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No kisses, hugs: dealing with virus distancing measures


From Tunis to Marseille and Madrid to Athens, the physical distancing guidance issued by the World Health Organization to stop the spread of coronavirus is changing ways of the Mediterranean people – who are very fond of using hugs or kisses to greet.

“This is the Mediterranean Sea. We like to say hello. We like to kiss each other two, three, four times, depending on the region.”

A resident of Athens misses kisses: “We miss the hugs, the kisses. Especially for our loved ones, our grandchildren and our children. But health comes first,” Ellie Komaiti admitted.

Marseille fishmongers: Helene Vanni and Daniel Reggio echo similar sentiments: It’s a gesture of affection, and we miss it when we don’t do it anymore, Helene says. Daniel has plans post-COVID: “We’ll make up for it when lockdown’s over, when Covid’s gone.”

Expressing feelings through touch is an old tradition, a Madrid psychologist, Timanfaya Hernandez: “It is an important part of the consultations… we must have psychological consultations and look at people who have the anguish of not being able to be close to their loved ones, and family.”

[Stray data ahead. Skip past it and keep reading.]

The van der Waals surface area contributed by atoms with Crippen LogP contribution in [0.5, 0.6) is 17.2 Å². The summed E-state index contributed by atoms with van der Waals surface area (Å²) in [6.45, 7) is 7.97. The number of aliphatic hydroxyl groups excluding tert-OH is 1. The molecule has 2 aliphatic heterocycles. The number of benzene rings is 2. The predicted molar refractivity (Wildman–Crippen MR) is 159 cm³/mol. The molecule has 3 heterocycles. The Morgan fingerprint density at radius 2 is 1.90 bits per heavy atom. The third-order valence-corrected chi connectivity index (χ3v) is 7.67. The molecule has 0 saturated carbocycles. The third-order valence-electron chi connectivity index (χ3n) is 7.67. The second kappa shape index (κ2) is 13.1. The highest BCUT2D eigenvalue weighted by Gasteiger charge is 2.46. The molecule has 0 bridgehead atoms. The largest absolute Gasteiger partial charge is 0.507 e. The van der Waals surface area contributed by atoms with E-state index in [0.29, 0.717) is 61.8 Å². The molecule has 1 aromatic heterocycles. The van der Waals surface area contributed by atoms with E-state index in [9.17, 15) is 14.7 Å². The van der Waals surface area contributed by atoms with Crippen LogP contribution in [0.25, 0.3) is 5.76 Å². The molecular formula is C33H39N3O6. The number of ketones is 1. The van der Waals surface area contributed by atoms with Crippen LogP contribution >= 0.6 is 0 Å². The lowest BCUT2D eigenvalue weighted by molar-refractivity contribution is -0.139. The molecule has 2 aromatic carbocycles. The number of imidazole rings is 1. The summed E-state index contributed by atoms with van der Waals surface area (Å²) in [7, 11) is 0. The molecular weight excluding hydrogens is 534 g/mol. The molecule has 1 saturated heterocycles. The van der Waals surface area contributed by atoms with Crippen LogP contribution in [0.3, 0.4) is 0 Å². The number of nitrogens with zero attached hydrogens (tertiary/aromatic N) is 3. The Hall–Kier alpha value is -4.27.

For a few weeks now, the restrictions are being eased world over and slowly old ways are creeping up but restrictions remain on number of people that can gather and distancing is strictly to be enforced.

“We have started to re-socialize. To see each other for real, to have dinners, but indeed, we don’t kiss each other.” We have dinner together, but sometimes at the end of the meal, we forget the barrier gestures a bit, we get a little closer,” Genevieve Zoia, a French anthropologist added.

But not all is gone with the COVID-19 crisis that now requires greeting each other from a distance. Some have tried to invent new social rituals, like saying hello with the elbows or feet or just tapping the chest while waiting for things get back to normal.